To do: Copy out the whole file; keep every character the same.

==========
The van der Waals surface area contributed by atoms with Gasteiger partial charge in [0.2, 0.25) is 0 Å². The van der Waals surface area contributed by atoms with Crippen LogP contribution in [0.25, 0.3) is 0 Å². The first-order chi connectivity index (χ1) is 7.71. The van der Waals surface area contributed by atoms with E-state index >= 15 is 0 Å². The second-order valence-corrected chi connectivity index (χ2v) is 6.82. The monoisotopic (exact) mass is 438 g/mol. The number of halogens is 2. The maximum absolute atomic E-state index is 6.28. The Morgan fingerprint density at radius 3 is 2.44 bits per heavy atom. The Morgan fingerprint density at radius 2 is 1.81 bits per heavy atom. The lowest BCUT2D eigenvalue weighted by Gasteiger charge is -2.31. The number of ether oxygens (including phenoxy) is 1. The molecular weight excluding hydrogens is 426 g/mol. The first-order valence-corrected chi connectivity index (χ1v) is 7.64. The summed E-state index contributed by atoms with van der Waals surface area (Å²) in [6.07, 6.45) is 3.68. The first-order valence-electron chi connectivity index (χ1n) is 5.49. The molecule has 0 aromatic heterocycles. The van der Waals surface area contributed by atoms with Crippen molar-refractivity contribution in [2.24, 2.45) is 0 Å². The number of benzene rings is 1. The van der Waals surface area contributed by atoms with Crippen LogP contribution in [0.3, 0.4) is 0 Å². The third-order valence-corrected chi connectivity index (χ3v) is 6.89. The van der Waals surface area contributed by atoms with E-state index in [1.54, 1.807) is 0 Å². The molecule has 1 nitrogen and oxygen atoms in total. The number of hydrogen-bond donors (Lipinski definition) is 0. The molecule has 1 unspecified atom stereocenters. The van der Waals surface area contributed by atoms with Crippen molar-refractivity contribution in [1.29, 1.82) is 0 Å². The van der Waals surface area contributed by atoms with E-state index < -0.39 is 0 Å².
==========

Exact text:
The van der Waals surface area contributed by atoms with Gasteiger partial charge in [0.2, 0.25) is 0 Å². The van der Waals surface area contributed by atoms with Crippen LogP contribution in [0.25, 0.3) is 0 Å². The first-order chi connectivity index (χ1) is 7.71. The van der Waals surface area contributed by atoms with E-state index >= 15 is 0 Å². The second-order valence-corrected chi connectivity index (χ2v) is 6.82. The monoisotopic (exact) mass is 438 g/mol. The number of halogens is 2. The maximum absolute atomic E-state index is 6.28. The Morgan fingerprint density at radius 3 is 2.44 bits per heavy atom. The Morgan fingerprint density at radius 2 is 1.81 bits per heavy atom. The lowest BCUT2D eigenvalue weighted by Gasteiger charge is -2.31. The number of ether oxygens (including phenoxy) is 1. The molecular weight excluding hydrogens is 426 g/mol. The first-order valence-corrected chi connectivity index (χ1v) is 7.64. The summed E-state index contributed by atoms with van der Waals surface area (Å²) in [6.07, 6.45) is 3.68. The first-order valence-electron chi connectivity index (χ1n) is 5.49. The molecule has 0 aromatic heterocycles. The van der Waals surface area contributed by atoms with Crippen molar-refractivity contribution in [2.24, 2.45) is 0 Å². The number of benzene rings is 1. The van der Waals surface area contributed by atoms with Crippen LogP contribution in [0.3, 0.4) is 0 Å². The third-order valence-corrected chi connectivity index (χ3v) is 6.89. The van der Waals surface area contributed by atoms with E-state index in [1.54, 1.807) is 0 Å². The molecule has 1 nitrogen and oxygen atoms in total. The number of hydrogen-bond donors (Lipinski definition) is 0. The molecule has 1 unspecified atom stereocenters. The van der Waals surface area contributed by atoms with Crippen molar-refractivity contribution in [1.29, 1.82) is 0 Å². The van der Waals surface area contributed by atoms with E-state index < -0.39 is 0 Å².